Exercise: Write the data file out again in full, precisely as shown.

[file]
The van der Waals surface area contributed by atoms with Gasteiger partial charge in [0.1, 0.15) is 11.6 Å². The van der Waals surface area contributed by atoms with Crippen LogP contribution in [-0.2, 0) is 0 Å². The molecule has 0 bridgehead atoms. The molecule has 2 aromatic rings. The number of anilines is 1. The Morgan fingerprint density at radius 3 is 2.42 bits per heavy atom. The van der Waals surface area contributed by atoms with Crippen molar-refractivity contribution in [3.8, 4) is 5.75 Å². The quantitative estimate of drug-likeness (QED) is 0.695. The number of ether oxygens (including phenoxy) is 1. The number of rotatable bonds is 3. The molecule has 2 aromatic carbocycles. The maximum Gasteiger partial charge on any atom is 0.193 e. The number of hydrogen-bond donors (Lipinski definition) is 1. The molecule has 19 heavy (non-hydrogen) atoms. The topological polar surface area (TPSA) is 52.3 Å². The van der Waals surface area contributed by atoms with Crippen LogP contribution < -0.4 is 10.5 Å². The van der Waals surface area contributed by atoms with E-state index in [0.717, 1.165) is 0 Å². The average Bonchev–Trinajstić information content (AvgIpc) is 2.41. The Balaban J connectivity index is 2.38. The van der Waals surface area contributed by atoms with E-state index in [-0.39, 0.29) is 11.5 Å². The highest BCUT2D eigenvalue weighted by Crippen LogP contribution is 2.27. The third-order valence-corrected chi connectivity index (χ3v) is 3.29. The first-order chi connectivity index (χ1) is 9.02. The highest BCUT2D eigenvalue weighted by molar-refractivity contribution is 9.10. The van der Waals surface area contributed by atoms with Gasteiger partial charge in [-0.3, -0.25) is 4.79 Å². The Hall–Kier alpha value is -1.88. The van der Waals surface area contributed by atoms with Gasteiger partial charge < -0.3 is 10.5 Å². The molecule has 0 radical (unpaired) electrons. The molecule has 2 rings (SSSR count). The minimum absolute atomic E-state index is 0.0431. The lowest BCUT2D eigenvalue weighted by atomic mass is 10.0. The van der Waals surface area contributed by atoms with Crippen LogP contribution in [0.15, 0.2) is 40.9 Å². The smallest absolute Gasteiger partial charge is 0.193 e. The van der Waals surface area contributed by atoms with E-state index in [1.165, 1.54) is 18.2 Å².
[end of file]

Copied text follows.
The van der Waals surface area contributed by atoms with Gasteiger partial charge in [0.1, 0.15) is 11.6 Å². The van der Waals surface area contributed by atoms with Crippen LogP contribution in [-0.2, 0) is 0 Å². The molecule has 0 bridgehead atoms. The molecule has 2 aromatic rings. The number of anilines is 1. The Morgan fingerprint density at radius 3 is 2.42 bits per heavy atom. The van der Waals surface area contributed by atoms with Crippen molar-refractivity contribution in [3.8, 4) is 5.75 Å². The quantitative estimate of drug-likeness (QED) is 0.695. The number of ether oxygens (including phenoxy) is 1. The number of rotatable bonds is 3. The molecule has 2 aromatic carbocycles. The maximum Gasteiger partial charge on any atom is 0.193 e. The number of hydrogen-bond donors (Lipinski definition) is 1. The molecule has 19 heavy (non-hydrogen) atoms. The topological polar surface area (TPSA) is 52.3 Å². The van der Waals surface area contributed by atoms with Crippen LogP contribution < -0.4 is 10.5 Å². The van der Waals surface area contributed by atoms with E-state index in [0.717, 1.165) is 0 Å². The average Bonchev–Trinajstić information content (AvgIpc) is 2.41. The Balaban J connectivity index is 2.38. The van der Waals surface area contributed by atoms with E-state index in [-0.39, 0.29) is 11.5 Å². The highest BCUT2D eigenvalue weighted by Crippen LogP contribution is 2.27. The third-order valence-corrected chi connectivity index (χ3v) is 3.29. The first-order chi connectivity index (χ1) is 9.02. The highest BCUT2D eigenvalue weighted by molar-refractivity contribution is 9.10. The van der Waals surface area contributed by atoms with Gasteiger partial charge in [-0.3, -0.25) is 4.79 Å². The Hall–Kier alpha value is -1.88. The van der Waals surface area contributed by atoms with Gasteiger partial charge < -0.3 is 10.5 Å². The molecule has 0 radical (unpaired) electrons. The molecule has 2 rings (SSSR count). The minimum absolute atomic E-state index is 0.0431. The lowest BCUT2D eigenvalue weighted by atomic mass is 10.0. The van der Waals surface area contributed by atoms with Crippen LogP contribution in [0.15, 0.2) is 40.9 Å². The smallest absolute Gasteiger partial charge is 0.193 e. The van der Waals surface area contributed by atoms with E-state index in [1.165, 1.54) is 18.2 Å².